For the length of Kent MacKenzie's rediscovered 1961 feature, the past is not distant: It's vital, concrete, immediate—a record of vanished sites and vanquished dreams suspended in an eternally looped present. An account of 14 dusk-to-dawn hours in a community of relocated Native Americans—Los Angeles's once-prosperous Bunker Hill—it unfolds without artificial urgency or hyped-up climaxes; it's acted with unpolished conviction by neighborhood residents that the British-born director met in the mid-'50s while researching a documentary. MacKenzie (who died in 1980 at age 50 after making just one other feature) had an ear for the poetry of ritualized interaction, and an eye for the glint of hard light on city streets. As the three lead characters (played by Yvonne Williams, Homer Nish, and Tommy Reynolds) disperse like seeds to poker games, joyrides, and dissatisfied window shopping, the stunning black-and-white movie walks a nightworld so crackling with unfocused energy—so alive with threat, promise, and raw honking rock 'n' roll, yet so limited in any sense of a future—that to enter it is to feel your blood surge. Started in 1958 and completed three years later—a period encompassing the nouvelle vague's initial shock waves a world away, and roughly coinciding with the similar efforts of John Cassavetes and Lionel Rogosin at home—this 50-year-old film stands as the freshest movie currently in theaters, in every sense that matters.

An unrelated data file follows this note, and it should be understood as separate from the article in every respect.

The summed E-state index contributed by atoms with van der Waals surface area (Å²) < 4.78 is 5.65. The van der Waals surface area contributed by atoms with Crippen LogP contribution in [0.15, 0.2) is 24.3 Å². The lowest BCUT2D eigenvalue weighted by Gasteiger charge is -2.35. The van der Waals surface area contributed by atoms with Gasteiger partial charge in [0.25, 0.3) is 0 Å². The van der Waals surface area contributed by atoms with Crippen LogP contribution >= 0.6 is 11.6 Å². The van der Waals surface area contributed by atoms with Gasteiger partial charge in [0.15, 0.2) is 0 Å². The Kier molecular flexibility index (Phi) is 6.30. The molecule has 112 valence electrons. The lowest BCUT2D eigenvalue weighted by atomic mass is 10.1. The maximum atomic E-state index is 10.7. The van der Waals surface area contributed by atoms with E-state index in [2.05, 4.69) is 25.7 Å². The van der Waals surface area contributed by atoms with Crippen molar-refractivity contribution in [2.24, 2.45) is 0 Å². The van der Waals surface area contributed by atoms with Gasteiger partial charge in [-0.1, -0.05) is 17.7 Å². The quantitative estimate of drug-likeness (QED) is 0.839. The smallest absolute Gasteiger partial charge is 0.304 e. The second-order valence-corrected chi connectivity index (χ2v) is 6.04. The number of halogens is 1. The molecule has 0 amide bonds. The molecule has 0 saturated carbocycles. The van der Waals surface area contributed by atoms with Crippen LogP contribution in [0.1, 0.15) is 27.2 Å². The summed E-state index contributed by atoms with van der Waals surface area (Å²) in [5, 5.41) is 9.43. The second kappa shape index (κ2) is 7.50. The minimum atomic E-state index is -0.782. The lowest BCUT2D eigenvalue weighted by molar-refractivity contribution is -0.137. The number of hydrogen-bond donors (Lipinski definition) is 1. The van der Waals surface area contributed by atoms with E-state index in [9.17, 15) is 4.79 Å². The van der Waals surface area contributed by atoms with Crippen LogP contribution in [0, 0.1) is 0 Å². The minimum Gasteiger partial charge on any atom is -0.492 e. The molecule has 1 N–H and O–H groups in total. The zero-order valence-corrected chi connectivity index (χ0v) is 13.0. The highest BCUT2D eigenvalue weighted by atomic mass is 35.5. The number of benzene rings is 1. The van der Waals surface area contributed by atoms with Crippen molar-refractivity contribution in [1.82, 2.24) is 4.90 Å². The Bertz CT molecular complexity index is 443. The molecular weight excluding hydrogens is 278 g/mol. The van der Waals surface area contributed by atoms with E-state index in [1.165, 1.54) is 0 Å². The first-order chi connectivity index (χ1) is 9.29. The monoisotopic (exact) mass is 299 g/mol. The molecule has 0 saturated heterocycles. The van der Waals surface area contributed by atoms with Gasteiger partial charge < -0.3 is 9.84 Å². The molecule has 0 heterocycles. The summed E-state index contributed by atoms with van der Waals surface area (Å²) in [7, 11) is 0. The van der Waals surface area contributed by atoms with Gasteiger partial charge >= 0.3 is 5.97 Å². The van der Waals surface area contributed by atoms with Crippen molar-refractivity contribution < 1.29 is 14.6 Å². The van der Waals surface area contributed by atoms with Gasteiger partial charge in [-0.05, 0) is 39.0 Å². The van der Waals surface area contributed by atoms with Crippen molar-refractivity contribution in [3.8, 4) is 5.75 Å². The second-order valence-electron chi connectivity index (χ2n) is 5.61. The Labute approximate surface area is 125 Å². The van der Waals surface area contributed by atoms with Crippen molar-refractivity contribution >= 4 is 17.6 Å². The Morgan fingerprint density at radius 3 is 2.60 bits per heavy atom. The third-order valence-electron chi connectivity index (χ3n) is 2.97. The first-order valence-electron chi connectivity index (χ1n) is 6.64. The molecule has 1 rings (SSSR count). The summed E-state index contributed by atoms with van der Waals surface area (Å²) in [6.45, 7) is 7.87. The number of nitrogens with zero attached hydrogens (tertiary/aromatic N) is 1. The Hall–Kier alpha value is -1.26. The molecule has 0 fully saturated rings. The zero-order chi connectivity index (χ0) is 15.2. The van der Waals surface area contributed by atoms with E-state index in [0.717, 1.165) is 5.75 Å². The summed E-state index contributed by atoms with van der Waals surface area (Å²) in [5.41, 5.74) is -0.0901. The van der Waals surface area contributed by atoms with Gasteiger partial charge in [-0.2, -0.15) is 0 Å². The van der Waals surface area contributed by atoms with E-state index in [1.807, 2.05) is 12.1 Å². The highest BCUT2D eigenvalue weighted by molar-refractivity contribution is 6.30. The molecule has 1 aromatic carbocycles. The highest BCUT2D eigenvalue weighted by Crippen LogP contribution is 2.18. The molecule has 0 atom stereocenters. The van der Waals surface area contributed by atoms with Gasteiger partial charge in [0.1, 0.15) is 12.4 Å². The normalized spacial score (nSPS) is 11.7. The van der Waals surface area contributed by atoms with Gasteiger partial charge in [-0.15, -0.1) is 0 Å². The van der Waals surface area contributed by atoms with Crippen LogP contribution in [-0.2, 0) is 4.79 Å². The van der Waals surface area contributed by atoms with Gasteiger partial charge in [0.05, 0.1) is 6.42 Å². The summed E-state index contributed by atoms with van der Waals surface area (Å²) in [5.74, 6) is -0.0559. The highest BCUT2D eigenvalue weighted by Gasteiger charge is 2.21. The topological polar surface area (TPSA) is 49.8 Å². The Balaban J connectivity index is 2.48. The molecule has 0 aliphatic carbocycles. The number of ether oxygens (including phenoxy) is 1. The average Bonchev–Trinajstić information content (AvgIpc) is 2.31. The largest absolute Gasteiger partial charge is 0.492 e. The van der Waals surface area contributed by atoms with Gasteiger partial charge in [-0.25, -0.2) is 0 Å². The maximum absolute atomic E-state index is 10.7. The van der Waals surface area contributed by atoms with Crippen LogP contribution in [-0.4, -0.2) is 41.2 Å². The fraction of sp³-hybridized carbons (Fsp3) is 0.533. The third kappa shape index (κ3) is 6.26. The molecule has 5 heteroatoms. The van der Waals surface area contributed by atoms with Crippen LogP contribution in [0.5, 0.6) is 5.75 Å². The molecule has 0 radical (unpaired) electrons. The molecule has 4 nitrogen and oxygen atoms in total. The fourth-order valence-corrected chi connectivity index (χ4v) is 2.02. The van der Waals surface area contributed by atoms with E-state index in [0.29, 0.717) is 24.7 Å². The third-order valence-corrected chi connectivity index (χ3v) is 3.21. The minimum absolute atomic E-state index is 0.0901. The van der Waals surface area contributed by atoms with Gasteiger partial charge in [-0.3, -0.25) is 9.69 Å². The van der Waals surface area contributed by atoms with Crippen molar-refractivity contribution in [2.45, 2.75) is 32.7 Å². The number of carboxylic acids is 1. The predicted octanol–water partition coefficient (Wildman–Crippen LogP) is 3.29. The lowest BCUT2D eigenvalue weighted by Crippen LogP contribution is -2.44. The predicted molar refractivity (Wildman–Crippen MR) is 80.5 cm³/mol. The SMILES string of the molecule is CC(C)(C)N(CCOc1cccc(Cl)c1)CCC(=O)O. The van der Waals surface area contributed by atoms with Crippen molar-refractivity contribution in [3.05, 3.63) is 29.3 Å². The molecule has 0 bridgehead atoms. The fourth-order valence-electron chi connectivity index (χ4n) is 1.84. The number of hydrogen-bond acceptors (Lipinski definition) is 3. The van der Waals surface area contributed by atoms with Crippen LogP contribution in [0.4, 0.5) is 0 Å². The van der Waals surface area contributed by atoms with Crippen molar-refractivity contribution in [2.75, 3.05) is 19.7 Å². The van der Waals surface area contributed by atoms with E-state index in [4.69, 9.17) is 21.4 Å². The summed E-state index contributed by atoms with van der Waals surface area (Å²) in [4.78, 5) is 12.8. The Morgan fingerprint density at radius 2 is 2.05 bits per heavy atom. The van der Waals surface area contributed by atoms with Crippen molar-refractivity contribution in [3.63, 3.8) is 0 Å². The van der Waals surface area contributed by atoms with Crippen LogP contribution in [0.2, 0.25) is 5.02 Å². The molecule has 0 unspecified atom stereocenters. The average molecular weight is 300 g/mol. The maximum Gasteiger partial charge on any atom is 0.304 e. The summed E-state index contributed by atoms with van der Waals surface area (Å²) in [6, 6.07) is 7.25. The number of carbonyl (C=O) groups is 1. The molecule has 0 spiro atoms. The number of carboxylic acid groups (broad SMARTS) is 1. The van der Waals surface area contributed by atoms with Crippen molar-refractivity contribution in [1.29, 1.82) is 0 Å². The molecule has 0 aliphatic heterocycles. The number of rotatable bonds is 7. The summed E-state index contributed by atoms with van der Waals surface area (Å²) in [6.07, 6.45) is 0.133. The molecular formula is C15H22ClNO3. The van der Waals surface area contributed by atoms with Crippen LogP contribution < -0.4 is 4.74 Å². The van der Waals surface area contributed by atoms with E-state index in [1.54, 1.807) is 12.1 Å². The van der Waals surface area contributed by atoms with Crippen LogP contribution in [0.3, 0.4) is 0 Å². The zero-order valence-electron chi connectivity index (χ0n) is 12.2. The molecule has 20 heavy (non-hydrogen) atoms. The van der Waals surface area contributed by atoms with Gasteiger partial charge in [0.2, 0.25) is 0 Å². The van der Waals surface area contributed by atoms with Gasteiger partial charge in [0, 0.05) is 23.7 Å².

Dec. 6-7, 2008